This section of 1 Timothy is the center of the letter, perhaps the center of the three Pastoral Epistles as a whole. The main metaphor Paul works in this letter is the Household of God. Timothy is a pillar in that household and responsible for the spiritual life of other members of the household. Some people in Ephesus have rejected key doctrines of the faith and have developed some behaviors which are not scriptural. In order to argue against these opponents, Paul first describes what he calls the “mystery of godliness” before turning to some examples of the un-truth which the opponents are teaching.
Paul’s concern in 1 Timothy is that the churches in Ephesus see themselves as part of the “household of God.” If one is a member of a particular household, they must behave according to that household’s rule. Members of a Roman household had very clear roles and expectations. Fathers, children, and servants all had clearly defined roles in Roman society and it was honorable to do what was expected of you as a father, child, servant, etc.
In fact, it would bring shame upon a household if a father did not perform his role as leader of the family properly, or a child behaved in a way so as to dishonor on the family name. As an analogy, think of a powerful political family in America. Since the family name is well known, there are some things which a family member cannot do without bringing some kind of shame or scandal to the family, endangering their political aspirations. Paul has taught throughout this letter that people within the church are part of a new household, God is their father and they have a role to play within the order of the household of God.
Paul describes the Church as a “pillar” in that household, and a “buttress of the truth.” The metaphor shifts from a household to a Temple, with a foundation and pillars. Both of these metaphors refer to a building. Paul called Peter and James “pillars of the church” in Galatians 2, indicating that they were the chief leaders. Here Timothy is the “pillar” and main support for the churches at Ephesus. A buttress or bulwark (ἑδραίωμα) is like a foundation, the verb is used for founding something on a good foundation.
While the church is like a pillar in the household of God, the church itself is built on the truth (v. 15). This is not unlike Eph 2:19-22, the church grows into a holy temple for God, built on the prophets and apostles (pillars?) and built on the foundation of Jesus Christ.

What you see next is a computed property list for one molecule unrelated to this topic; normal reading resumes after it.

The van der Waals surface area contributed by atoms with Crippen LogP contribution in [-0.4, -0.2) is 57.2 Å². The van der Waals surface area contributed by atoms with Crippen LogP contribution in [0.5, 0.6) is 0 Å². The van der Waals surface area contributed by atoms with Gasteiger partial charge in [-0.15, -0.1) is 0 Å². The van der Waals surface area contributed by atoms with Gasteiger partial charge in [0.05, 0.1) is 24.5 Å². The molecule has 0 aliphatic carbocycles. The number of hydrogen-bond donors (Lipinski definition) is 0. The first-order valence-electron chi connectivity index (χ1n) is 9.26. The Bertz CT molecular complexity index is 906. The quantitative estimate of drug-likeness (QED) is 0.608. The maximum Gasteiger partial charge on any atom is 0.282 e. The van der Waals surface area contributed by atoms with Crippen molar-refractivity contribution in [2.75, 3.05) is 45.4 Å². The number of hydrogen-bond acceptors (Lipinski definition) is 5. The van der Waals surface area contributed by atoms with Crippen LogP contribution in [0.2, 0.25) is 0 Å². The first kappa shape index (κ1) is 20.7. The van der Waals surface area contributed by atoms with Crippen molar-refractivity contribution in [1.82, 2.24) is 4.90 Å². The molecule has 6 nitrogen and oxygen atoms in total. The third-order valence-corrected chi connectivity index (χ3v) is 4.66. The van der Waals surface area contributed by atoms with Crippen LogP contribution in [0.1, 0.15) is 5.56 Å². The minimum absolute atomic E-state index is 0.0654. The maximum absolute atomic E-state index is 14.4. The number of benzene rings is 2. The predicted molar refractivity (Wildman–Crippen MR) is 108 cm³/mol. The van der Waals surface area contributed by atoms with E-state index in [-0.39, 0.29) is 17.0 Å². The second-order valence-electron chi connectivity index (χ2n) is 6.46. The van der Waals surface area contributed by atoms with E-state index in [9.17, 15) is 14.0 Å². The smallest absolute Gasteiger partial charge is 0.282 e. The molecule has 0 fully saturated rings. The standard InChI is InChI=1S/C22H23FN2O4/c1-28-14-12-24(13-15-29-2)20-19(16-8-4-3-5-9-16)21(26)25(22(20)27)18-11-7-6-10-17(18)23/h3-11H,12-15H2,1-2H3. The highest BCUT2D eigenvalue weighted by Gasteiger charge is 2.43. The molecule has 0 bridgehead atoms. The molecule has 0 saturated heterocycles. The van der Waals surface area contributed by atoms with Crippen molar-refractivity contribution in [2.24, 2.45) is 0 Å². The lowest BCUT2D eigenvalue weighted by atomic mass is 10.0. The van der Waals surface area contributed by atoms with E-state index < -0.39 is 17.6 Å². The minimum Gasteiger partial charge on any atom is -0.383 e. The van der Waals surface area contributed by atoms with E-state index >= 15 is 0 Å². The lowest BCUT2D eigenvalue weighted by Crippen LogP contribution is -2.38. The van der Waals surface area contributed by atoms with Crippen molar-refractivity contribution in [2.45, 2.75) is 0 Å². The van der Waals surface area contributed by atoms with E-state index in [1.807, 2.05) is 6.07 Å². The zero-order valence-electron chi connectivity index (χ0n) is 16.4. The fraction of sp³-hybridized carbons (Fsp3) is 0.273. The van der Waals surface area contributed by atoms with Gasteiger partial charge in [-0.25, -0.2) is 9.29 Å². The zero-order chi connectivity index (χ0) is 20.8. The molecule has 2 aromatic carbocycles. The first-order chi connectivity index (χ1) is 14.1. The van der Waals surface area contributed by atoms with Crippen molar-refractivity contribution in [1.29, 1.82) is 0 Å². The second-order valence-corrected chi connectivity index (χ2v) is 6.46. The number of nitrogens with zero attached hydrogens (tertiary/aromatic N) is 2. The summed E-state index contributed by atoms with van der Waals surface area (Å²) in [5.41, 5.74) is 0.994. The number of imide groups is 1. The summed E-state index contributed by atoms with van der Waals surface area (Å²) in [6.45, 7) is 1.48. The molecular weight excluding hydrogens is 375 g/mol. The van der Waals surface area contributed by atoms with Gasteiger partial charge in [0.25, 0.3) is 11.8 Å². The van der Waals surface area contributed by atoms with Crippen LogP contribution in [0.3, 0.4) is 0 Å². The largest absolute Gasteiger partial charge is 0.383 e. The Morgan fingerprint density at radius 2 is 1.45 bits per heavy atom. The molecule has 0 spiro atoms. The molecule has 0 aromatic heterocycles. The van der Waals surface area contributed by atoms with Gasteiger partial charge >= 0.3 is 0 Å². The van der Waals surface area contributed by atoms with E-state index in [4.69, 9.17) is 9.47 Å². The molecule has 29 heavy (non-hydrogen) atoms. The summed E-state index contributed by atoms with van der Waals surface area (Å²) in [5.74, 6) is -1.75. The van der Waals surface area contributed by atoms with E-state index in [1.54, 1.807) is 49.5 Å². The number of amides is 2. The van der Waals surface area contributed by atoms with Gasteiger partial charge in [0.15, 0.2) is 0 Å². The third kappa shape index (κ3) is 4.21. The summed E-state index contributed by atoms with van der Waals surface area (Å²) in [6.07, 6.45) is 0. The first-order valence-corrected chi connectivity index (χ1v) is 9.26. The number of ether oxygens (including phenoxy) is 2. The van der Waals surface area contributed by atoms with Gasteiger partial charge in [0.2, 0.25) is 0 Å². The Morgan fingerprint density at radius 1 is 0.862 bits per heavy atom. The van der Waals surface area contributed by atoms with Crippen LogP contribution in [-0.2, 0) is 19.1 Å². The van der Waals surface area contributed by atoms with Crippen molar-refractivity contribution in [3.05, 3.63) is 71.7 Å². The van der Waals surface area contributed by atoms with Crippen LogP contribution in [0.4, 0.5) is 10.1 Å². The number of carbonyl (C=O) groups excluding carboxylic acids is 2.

In both cases the point of the metaphor is that the Church stands on the foundation of truth, that it is to guard and defend the truth of the Gospel against defections from the truth. This looks back to how Paul started the letter; in 1:3-7 he warned Timothy about people who were swerving from the truth, both in doctrine and practice.
True godliness begins with Jesus and his work on the Cross (3:16) Paul describes the godliness expected by a member of the household of God as a “great mystery.” He uses the word “confess” (ὁμολογουμένως) perhaps indicating that this short description of the work of Jesus was used as a public confession or doctrinal statement in the early church. The word has the sense of agreement, “this is something that we all agree on.”
This mystery of godliness is called “great.” While it is hard to know if Paul had this in mind, the riot in Ephesus in Acts 19 culminated in the Ephesian crowds chanting “great is Artemis” for hours. Rather than a great god like Artemis, Paul proclaims a living God, rather than a great temple like the temple of Artemis, Paul declares that the church itself is the household of God.
How is this a mystery? The word (μυστήριον)often refers to God’s revelation of something which could not be known unless it was revealed by God. It is the secret which the church guards, how to be “godly.”